(Jerusalem) – Civilians were targeted, attacked, abused, and killed over the past year at a scale unprecedented in the recent history of Israel and Palestine, Human Rights Watch said today in releasing its World Report 2024.
More than 1,200 Israelis and foreign nationals in Israel and, as of January 4, more than 22,000 Palestinians in Gaza, the majority of them civilians, have been killed since October 7, 2023, according to local authorities, amid hostilities between Israeli forces and Palestinian armed groups in Gaza that have included unlawful attacks and other grave abuses. Meanwhile, killings, administrative detention, and settler violence against Palestinians in the occupied West Bank reached years-long highs.
“The heinous crimes carried out by Israeli forces and Palestinian armed groups since October 7 are the abhorrent legacy of decades-long impunity for unlawful attacks and Israel’s systematic repression of Palestinians,” said Omar Shakir, Israel and Palestine director at Human Rights Watch. “How many more civilians must suffer or be killed as a result of war crimes before countries supplying weapons pull the plug and otherwise take action to end these atrocities?”
In the 740-page World Report 2024, its 34th edition, Human Rights Watch reviews human rights practices in more than 100 countries. In her introductory essay, Executive Director Tirana Hassan says that 2023 was a consequential year not only for human rights suppression and wartime atrocities but also for selective government outrage and transactional diplomacy that carried profound costs for the rights of those not in on the deal. But she says there were also signs of hope, showing the possibility of a different path, and calls on governments to consistently uphold their human rights obligations.
On October 7, Hamas-led gunmen from the Gaza Strip carried out an attack in southern Israel, deliberately killing civilians, firing into crowds and gunning people down in their homes, and taking hostages back to Gaza, including older people and children, acts that amount to war crimes. About 128 people were still held hostage as of January 2, according to Israeli authorities.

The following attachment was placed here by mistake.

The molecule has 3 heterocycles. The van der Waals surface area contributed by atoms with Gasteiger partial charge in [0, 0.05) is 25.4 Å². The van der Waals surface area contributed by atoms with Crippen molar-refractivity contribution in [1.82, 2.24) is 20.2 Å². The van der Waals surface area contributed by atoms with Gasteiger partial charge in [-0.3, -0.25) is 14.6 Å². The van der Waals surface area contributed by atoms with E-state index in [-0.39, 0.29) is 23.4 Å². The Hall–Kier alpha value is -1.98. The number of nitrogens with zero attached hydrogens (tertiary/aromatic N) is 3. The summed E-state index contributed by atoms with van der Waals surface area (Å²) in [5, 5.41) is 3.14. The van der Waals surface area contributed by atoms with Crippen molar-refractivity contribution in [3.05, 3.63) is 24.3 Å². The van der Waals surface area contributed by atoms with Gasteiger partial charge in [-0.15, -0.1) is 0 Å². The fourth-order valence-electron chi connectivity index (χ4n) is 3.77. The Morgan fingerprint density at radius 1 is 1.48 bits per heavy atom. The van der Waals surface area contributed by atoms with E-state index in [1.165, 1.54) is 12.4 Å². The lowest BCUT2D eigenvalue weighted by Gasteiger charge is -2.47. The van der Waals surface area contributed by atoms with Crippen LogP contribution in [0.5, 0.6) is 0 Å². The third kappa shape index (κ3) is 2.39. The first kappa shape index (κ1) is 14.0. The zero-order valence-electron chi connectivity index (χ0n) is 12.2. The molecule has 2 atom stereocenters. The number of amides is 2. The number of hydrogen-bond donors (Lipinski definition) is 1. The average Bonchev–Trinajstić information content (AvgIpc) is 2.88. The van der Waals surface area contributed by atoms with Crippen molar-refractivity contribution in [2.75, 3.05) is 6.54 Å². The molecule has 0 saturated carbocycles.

Shortly thereafter, Israeli authorities cut off essential services, including water and electricity, to Gaza’s population and blocked the entry of all but a trickle of fuel and critical humanitarian aid, acts of collective punishment that amount to war crimes and include the use of starvation as a method of warfare. Israeli air strikes have incessantly pounded Gaza, hitting schools and hospitals and reducing large parts of neighborhoods to rubble, including in attacks that were apparently unlawful. Israeli forces also unlawfully used white phosphorous in densely populated areas. They ordered the evacuation of everyone in northern Gaza and had displaced an estimated 85 percent of Gaza’s population—1.9 million people—as of January 2.
The blockade exacerbated the humanitarian situation stemming from Israel’s 16-year-long sweeping restrictions on the movement of people and goods into and out of Gaza. The prolonged closure, as well as Egyptian restrictions on its border with Gaza, has deprived the 2.2 million Palestinians of Gaza, with rare exceptions, of their right to freedom of movement and opportunities to better their lives; severely limited their access to electricity, health care, and water; and devastated the economy.
In the West Bank, Israeli forces in 2023 killed 492 Palestinians, including 120 children, according to the United Nations Office for the Coordination of Humanitarian Affairs (OCHA), more than twice as many as in any other year since 2005, when the UN began systematically recording fatalities. This includes unlawful killings stemming from Israel’s regular use of excessive lethal force and some cases of extrajudicial executions.
As of January 1, Israeli authorities also held 3,291 Palestinians in administrative detention, without charge or trial, based on secret information, according to Israeli Prison Services figures. This figure marks a three-decade high, according to the Israeli human rights group HaMoked.
During the first half of 2023, the Israeli government approved building 12,855 new housing units in Israeli settlements in the occupied West Bank, the highest number the Israeli group Peace Now, which has been systematically tracking plans since 2012, has ever recorded. The transfer of civilians into occupied territory is a war crime.
During the first eight months of 2023, incidents of settler violence against Palestinians and their property reached their highest daily average since the UN started recording this data in 2006; an average of three incidents a day, compared with two a day in 2022 and one in 2021. That rate further increased after October 7. OCHA recorded 1,227 incidents of settler violence in 2023 that resulted in casualties and/or property damage, more than in any year since it started recording incidents involving settlers in 2006.
Israeli authorities’ repression of Palestinians, undertaken as part of a policy to maintain the domination of Jewish Israelis over Palestinians, amount to the crimes against humanity of apartheid and persecution.